Life gets strange for 12-year-old Charlie Wilde after she moves to a new town and finds a bracelet that grants her animal-based powers.
The cross-country relocation from Chicago to Navarro Junction, Arizona, changes everything for Charlie. Her former stay-at-home biologist dad now teaches at a community college. Her doctor mom works erratic hours as head of the town’s ER, away from home more often than not. Trying out for the soccer team, making new friends (and a potential frenemy), and helping out on a school play also weigh on Charlie. McMann shines best here when exploring Charlie’s efforts to adapt to her new life. For a majority of the first half, the novel moves slowly, which makes all the struggles of being a new girl—as when Charlie wonders if a potential friend would want to hang out—feel like monumental moments. Throughout such scenes, the author peppers in signs about Charlie’s new powers. Once Charlie realizes that her bracelet gives her, for example, the strength of an elephant and the speed of a cheetah, she swings from fearing her newfound abilities to wanting to know more. The development of her powers borders on clichéd (another burning building to test the protagonist?), but the narrative picks up steam during the final pages. A cliffhanger ending promises a much more action-packed sequel. Race and ethnicity of characters other than Charlie are signaled by names and physical characteristics; readers will likely infer that Charlie is white.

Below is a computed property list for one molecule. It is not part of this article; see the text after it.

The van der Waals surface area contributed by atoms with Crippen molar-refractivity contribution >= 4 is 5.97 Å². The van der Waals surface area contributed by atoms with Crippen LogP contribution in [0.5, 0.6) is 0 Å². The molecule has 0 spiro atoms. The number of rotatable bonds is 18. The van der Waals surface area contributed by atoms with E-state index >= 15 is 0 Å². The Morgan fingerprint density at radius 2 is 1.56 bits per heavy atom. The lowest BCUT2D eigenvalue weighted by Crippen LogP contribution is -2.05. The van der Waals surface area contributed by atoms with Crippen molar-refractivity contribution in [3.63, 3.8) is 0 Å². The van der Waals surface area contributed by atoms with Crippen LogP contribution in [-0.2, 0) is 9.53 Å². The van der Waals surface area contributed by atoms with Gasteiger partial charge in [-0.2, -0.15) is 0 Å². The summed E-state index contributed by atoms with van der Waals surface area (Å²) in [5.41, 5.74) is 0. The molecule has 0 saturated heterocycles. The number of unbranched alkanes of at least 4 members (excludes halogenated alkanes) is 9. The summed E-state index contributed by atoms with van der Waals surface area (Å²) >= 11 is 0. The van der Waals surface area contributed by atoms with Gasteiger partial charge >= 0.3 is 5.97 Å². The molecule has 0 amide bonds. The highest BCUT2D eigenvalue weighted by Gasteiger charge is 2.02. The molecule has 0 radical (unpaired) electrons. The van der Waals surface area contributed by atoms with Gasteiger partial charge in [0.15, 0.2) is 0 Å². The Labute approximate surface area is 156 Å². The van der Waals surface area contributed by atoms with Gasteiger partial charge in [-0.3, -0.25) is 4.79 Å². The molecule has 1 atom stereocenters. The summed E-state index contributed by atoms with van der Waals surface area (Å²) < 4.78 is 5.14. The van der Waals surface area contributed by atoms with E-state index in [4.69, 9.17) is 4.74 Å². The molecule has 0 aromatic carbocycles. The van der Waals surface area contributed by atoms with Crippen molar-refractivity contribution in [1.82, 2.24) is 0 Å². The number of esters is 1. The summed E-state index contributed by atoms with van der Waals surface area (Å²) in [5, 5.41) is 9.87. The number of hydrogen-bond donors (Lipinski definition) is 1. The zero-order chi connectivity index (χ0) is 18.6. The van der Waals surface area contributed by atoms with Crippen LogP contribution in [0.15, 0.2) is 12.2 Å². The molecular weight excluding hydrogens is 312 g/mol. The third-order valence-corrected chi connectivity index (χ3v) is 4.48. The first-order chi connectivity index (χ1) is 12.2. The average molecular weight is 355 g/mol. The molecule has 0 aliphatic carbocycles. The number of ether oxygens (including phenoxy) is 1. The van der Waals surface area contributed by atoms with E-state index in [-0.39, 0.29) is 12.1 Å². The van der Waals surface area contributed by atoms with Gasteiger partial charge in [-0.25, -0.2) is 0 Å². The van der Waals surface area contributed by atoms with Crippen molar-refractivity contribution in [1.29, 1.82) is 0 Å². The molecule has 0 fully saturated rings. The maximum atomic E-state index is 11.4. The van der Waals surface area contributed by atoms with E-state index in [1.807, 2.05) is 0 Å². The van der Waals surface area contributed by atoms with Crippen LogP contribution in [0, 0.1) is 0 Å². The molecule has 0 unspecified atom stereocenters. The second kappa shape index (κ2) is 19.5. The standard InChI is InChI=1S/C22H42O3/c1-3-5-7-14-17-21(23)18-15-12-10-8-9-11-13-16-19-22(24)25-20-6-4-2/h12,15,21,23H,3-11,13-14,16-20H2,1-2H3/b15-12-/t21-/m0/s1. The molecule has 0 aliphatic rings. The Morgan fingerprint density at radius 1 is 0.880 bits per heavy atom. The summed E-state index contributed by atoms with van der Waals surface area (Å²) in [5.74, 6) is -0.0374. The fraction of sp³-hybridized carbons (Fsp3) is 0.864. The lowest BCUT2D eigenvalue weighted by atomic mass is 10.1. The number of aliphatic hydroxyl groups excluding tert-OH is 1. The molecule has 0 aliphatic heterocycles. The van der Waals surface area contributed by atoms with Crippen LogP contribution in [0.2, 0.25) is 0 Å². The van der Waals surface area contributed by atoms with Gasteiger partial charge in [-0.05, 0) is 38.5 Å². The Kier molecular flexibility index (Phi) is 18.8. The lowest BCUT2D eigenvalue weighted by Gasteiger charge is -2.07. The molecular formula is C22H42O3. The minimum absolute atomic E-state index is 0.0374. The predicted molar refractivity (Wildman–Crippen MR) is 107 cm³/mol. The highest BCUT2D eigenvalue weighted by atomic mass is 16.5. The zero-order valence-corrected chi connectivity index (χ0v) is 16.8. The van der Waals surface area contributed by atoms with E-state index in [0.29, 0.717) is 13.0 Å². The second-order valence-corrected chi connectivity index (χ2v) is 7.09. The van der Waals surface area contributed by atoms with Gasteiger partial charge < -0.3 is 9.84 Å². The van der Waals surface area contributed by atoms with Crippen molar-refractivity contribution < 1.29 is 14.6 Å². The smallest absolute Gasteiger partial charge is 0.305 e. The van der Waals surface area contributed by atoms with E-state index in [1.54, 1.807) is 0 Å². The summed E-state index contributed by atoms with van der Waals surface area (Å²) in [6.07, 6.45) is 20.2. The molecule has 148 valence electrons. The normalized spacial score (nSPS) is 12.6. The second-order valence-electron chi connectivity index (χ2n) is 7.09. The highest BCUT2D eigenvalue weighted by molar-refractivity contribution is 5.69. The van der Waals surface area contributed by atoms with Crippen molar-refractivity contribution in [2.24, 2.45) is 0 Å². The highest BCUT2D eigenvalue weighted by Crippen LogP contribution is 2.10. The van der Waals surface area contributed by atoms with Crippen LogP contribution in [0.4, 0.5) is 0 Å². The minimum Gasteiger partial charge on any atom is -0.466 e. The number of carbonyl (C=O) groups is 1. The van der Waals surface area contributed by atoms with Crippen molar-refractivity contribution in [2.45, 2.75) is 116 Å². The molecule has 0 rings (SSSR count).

A beginning full of potential. (Science fiction. 8-12)